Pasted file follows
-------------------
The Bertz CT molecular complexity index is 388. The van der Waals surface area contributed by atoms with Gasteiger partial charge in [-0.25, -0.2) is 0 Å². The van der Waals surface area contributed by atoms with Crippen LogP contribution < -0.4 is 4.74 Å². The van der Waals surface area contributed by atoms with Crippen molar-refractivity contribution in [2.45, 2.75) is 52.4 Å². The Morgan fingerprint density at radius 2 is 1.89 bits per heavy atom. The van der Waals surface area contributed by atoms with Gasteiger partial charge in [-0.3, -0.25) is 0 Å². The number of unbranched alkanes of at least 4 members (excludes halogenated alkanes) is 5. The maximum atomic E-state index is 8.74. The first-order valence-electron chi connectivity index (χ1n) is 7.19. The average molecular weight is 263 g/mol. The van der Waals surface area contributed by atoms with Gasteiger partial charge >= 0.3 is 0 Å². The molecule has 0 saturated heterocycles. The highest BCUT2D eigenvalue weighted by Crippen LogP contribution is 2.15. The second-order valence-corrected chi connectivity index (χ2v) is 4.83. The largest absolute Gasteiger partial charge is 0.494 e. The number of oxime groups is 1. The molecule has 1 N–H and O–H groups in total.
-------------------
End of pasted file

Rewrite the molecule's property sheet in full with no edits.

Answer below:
The Bertz CT molecular complexity index is 388. The van der Waals surface area contributed by atoms with Gasteiger partial charge in [-0.25, -0.2) is 0 Å². The van der Waals surface area contributed by atoms with Crippen LogP contribution < -0.4 is 4.74 Å². The van der Waals surface area contributed by atoms with Crippen molar-refractivity contribution in [2.45, 2.75) is 52.4 Å². The Morgan fingerprint density at radius 2 is 1.89 bits per heavy atom. The van der Waals surface area contributed by atoms with Gasteiger partial charge in [-0.3, -0.25) is 0 Å². The number of unbranched alkanes of at least 4 members (excludes halogenated alkanes) is 5. The maximum atomic E-state index is 8.74. The first-order valence-electron chi connectivity index (χ1n) is 7.19. The average molecular weight is 263 g/mol. The van der Waals surface area contributed by atoms with Gasteiger partial charge >= 0.3 is 0 Å². The molecule has 0 saturated heterocycles. The highest BCUT2D eigenvalue weighted by Crippen LogP contribution is 2.15. The second-order valence-corrected chi connectivity index (χ2v) is 4.83. The largest absolute Gasteiger partial charge is 0.494 e. The number of oxime groups is 1. The molecule has 1 N–H and O–H groups in total.